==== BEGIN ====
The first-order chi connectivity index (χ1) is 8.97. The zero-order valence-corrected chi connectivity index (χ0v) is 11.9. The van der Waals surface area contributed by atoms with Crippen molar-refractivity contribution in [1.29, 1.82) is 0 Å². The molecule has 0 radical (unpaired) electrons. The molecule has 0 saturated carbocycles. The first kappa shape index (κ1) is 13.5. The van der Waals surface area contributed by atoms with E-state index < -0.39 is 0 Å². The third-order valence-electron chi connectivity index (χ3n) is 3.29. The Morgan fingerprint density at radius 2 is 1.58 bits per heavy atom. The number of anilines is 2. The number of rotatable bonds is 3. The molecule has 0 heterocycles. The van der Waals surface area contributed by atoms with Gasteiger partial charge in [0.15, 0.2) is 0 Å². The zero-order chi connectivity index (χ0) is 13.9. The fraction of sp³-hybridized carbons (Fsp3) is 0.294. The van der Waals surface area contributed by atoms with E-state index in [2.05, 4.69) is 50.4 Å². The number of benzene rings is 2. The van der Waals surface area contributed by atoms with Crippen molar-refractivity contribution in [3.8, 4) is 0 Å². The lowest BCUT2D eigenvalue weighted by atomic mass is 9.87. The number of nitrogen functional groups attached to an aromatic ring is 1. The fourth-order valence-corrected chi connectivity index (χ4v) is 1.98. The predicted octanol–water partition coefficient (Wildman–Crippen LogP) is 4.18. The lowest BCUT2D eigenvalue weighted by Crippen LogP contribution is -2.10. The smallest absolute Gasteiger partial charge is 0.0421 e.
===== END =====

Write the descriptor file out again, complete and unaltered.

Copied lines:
The first-order chi connectivity index (χ1) is 8.97. The zero-order valence-corrected chi connectivity index (χ0v) is 11.9. The van der Waals surface area contributed by atoms with Crippen molar-refractivity contribution in [1.29, 1.82) is 0 Å². The molecule has 0 radical (unpaired) electrons. The molecule has 0 saturated carbocycles. The first kappa shape index (κ1) is 13.5. The van der Waals surface area contributed by atoms with E-state index < -0.39 is 0 Å². The third-order valence-electron chi connectivity index (χ3n) is 3.29. The Morgan fingerprint density at radius 2 is 1.58 bits per heavy atom. The number of anilines is 2. The number of rotatable bonds is 3. The molecule has 0 heterocycles. The van der Waals surface area contributed by atoms with Gasteiger partial charge in [0.15, 0.2) is 0 Å². The zero-order chi connectivity index (χ0) is 13.9. The fraction of sp³-hybridized carbons (Fsp3) is 0.294. The van der Waals surface area contributed by atoms with E-state index in [2.05, 4.69) is 50.4 Å². The number of benzene rings is 2. The van der Waals surface area contributed by atoms with Crippen molar-refractivity contribution in [3.8, 4) is 0 Å². The lowest BCUT2D eigenvalue weighted by atomic mass is 9.87. The number of nitrogen functional groups attached to an aromatic ring is 1. The fourth-order valence-corrected chi connectivity index (χ4v) is 1.98. The predicted octanol–water partition coefficient (Wildman–Crippen LogP) is 4.18. The lowest BCUT2D eigenvalue weighted by Crippen LogP contribution is -2.10. The smallest absolute Gasteiger partial charge is 0.0421 e.